The number of messages of necessity to waive the three-day aging period for legislation in Albany have gone done in the first two years of Gov. Andrew Cuomo’s tenure in office, even as he deploys them for what critics are calling “political” purposes to ram through legislation.

An analysis from the New York Public Interest Research Group found that in 2011, Cuomo issued 29 messages of necessity in his rookie season. Last year, he issued five.

Here’s a good chart from NYPIRG’s analysis on the messages:


That is a sharp reduction from Govs. George Pataki, Eliot Spitzer and David Paterson, with more than 30 messages of necessity nearly each year since 2002 (Spitzer in 2007, his first year in office, issued 23).

Cuomo is being criticized for issue a message — his first of the year — so that lawmakers could vote on a package of gun control measures that he signed into law on Tuesday. He’s also issued messages for other complex and lengthy bills that were hot off the copiers, including a new pension tier and the tax reform package of December 2011.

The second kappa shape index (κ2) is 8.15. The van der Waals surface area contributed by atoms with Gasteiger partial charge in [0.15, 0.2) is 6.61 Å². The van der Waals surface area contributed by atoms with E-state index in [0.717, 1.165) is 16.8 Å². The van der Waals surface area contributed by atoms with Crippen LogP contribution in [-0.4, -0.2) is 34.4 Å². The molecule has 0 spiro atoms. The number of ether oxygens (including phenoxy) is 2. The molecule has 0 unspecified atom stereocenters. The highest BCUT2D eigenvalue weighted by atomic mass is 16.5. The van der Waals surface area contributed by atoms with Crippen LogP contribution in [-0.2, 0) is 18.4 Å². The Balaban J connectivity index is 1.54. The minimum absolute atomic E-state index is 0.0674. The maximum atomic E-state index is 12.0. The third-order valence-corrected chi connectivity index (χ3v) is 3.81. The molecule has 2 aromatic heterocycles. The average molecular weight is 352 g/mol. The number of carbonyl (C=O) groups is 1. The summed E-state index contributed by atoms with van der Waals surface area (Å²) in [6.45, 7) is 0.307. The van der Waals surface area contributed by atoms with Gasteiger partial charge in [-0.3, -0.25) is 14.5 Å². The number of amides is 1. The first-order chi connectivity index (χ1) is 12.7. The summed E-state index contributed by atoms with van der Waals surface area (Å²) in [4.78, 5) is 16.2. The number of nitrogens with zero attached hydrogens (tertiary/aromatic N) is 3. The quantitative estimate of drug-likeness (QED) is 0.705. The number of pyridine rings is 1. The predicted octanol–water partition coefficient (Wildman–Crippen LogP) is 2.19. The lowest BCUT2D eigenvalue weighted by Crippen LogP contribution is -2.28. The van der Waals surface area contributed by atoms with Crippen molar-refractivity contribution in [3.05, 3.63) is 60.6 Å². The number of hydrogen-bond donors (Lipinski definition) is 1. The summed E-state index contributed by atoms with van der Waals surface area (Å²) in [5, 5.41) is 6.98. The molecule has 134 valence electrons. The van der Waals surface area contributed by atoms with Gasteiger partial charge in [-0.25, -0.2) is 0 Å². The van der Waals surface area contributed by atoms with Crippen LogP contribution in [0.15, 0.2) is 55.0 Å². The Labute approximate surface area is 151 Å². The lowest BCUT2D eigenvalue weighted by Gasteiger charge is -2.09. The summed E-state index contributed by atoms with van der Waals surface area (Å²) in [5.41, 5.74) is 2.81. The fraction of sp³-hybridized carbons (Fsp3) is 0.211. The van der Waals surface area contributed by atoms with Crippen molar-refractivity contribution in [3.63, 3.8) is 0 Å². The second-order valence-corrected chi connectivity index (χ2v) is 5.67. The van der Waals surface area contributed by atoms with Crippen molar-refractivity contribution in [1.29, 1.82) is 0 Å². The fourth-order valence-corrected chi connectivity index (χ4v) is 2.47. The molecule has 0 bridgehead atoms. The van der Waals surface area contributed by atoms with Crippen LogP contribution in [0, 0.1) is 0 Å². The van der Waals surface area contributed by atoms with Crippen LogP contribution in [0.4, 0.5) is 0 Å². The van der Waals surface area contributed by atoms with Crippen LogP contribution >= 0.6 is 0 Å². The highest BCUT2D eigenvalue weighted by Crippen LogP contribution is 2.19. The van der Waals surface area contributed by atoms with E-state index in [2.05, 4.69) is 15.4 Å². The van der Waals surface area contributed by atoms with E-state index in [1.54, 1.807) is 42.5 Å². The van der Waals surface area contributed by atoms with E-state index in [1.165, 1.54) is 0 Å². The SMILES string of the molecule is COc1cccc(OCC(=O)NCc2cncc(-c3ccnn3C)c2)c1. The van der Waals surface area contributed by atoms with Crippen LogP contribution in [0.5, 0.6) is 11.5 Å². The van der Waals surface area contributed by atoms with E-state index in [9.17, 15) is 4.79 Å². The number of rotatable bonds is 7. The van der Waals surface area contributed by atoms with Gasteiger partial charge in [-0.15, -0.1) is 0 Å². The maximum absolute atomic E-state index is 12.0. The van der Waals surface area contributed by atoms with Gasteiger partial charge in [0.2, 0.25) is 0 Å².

An editorial today in The Post-Star of Glens Falls blasted Cuomo for “an obvious misuse of power.”

But the governor, who noted his reduced reliance on messages in a radio interview today, defended the use of acting swiftly on legislation, saying that lawmakers technically have to ask him for a message before he can send it.

And as we’ve noted this week, it all comes down to whether the public cares more about the process — ala the sausage making of Albany — versus the final product of actually getting something done.